From Chicken Soup for the Soul at Work

The Power of Being Human

Life is an opportunity to contribute love in your own way.

Bernie Siegel, M.D.

With my graduate degree from Princeton and numerous public speaking honors packed in my bag, I arrived at a small-town church somewhere in Oklahoma and began giving them sermons as sparkling as my résumé.

The congregation’s response was gracious and encouraging, but not all of them caught fire with the fervency I had in mind. Especially the deacons. Most of them were young, my age or slightly older. I decided they lacked the maturity to appreciate the seriousness of the eloquent challenge I laid before them.

There was one exception: Vilas Copple. Vilas was older— somewhere around 50, I’d guess. He looked like an oil field worker, which he was. I don’t know exactly what Vilas did, but I suspect it was something that called for both the education that comes with experience and the endurance of hard physical labor. I do know that he cared about his church. He sang in the choir, attended Sunday school, and supported my efforts to light a fire under the deacons.

That was what Vilas and I discussed for almost an hour after the deacons’ meeting one Monday evening. Then we parted to go home. As soon as I walked in the front door, the phone rang. It was Vilas. He’d arrived home and found his wife collapsed and dead on the kitchen floor. They’d eaten dinner together that evening, and she seemed to be in perfect health. But now this. Would I come over? Of course. It was my job.

I walked to Vilas’s house, not only because it was relatively close, but also because I was in no hurry to get there. Every step of the way, frantic questions raced about in my head. What was I going to say? What could I do? How could I help? This wasn’t like preparing a sermon. For the sermons, I had time and books to consult; other than my desire to be seen as a master of motivation, there was no desperate urgency attached to them. This was different. This was the real thing. A man’s wife, his loved and loving companion, the mother of his children, was dead. This was as real as it gets. Although it was my job, I had nothing to say.

So that’s what I did for most of the night. I said almost nothing. After the coroner had come and gone and the body was draped and taken away, Vilas and I sat there in his living room for hours, mostly in silence; both of us. There were a few barely audible prayers that were mostly whispered, fragmented sentences. He was not educated in the way of words, and I, confronted for the first time with a human being in critical need, had nothing to say.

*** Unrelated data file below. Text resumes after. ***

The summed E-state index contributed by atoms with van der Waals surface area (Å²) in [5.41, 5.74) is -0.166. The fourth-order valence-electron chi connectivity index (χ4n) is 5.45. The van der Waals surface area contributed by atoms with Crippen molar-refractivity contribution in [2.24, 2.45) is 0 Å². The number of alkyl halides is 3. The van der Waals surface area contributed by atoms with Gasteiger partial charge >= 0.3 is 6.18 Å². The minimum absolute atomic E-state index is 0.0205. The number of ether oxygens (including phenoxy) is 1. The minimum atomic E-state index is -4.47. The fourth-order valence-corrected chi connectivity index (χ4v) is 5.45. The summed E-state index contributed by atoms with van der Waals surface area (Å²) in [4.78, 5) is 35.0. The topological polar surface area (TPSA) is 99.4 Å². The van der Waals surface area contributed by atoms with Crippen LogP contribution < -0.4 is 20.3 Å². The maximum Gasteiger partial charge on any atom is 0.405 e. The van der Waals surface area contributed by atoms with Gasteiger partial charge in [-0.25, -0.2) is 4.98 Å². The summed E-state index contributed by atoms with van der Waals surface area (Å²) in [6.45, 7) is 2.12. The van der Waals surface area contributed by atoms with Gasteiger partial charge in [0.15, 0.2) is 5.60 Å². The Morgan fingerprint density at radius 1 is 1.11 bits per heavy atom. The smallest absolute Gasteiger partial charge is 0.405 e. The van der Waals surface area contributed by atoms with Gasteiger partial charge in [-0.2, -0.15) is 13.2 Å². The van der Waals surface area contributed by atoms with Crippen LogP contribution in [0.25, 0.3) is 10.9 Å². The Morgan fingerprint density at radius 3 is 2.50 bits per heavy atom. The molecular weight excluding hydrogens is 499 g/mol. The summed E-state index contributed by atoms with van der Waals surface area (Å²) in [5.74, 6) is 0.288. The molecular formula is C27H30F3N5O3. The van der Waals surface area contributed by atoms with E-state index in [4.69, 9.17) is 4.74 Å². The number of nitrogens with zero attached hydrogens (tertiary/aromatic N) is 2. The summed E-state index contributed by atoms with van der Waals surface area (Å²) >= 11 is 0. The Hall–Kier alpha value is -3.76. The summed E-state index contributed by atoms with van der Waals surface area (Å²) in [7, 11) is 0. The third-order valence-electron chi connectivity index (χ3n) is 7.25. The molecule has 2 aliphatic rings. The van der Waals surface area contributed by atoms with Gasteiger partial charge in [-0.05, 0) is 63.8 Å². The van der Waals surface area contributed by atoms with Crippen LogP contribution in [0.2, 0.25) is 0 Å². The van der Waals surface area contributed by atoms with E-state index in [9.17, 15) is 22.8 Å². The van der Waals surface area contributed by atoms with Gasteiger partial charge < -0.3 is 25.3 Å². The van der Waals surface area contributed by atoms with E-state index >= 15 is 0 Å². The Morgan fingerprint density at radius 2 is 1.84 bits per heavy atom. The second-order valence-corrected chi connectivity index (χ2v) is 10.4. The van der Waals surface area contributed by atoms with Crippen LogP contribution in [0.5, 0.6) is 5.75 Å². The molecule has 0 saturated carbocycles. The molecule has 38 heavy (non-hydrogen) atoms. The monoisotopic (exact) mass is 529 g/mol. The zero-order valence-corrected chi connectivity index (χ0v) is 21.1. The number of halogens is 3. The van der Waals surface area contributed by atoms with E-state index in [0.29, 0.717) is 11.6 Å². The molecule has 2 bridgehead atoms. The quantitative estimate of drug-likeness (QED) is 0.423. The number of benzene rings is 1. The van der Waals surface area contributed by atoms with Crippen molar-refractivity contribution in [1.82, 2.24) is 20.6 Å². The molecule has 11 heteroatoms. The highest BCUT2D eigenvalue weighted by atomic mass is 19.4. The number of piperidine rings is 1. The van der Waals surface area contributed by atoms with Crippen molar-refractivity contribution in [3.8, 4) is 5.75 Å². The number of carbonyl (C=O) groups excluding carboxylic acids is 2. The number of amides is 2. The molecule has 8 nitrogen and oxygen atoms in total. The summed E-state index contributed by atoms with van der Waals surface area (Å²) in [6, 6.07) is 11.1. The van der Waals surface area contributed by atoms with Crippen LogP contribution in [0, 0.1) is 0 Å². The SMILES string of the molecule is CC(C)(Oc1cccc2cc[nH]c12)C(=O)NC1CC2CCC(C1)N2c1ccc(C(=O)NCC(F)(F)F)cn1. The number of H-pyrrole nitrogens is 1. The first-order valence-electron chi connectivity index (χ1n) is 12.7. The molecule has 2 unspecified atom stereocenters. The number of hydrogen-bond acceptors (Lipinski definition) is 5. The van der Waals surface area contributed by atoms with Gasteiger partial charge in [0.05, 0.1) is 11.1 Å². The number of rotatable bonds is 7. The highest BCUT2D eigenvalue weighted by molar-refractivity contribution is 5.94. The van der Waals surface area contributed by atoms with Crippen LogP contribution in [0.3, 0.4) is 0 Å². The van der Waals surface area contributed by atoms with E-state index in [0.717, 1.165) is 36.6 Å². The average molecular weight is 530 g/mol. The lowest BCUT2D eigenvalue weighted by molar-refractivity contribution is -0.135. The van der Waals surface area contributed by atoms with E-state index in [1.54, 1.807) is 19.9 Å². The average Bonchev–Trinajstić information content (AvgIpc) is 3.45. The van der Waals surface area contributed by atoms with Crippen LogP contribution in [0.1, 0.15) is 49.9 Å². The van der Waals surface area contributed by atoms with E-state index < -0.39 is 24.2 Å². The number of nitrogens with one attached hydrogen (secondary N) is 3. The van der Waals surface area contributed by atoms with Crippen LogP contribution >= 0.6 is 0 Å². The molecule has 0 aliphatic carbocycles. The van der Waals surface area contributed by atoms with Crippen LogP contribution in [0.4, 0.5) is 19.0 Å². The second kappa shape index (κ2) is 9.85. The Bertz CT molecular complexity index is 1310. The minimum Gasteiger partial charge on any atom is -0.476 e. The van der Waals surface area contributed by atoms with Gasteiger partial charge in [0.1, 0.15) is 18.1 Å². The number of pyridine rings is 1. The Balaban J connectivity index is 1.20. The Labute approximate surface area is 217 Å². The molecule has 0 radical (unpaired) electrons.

Dawn was breaking when I returned home. One of the clearest memories of that entire night was looking at myself in the mirror as I brushed my teeth and saying, What in the hell are you doing in this business? I went to bed thinking about what other lines of work I could get into without going back for a lot more schooling. Nothing came to mind.

Some two years later I received a call to another church. I was excited to go, but it was also a time of sadness, parting with a congregation that had been so understanding and supportive of their young pastor. They had taught me a lot and graciously assured me I’d done the same for them. In looking back, I got the better deal.

Now it was the last Sunday, the last sermon. Even some of the choir, who usually went directly to the choir room to hang up their robes after the service, were in line to shake hands and share a hug with their departing pastor. I looked up and there was Vilas, big tears rolling down his rugged red face. Vilas took my hand in both of his, looked me straight in the eye, and said, “Bob, I could never have made it through that night without you.”

There was no need to explain what he meant by “that night,” but it was by no means immediately apparent why he couldn’t have made it through that night without me. That was the night I’d felt totally unworthy and incapable of doing anything important or helpful, the night I was so painfully aware that I lacked the words and the power to function effectively in the midst of catastrophe, to penetrate the trauma with at least a glimmering of hope. But for Vilas, that was the night he couldn’t have made it through without me. Why did we have such completely different memories?

The truth is that we simply are not always magnificently wise in the face of life’s tragedies. There is only one thing wrong with that old saying, “I’m only human”: It usually comes out sounding like an excuse, when it should be an affirmation, a glorious affirmation of our thanks and our worth.

Robert R. Ball

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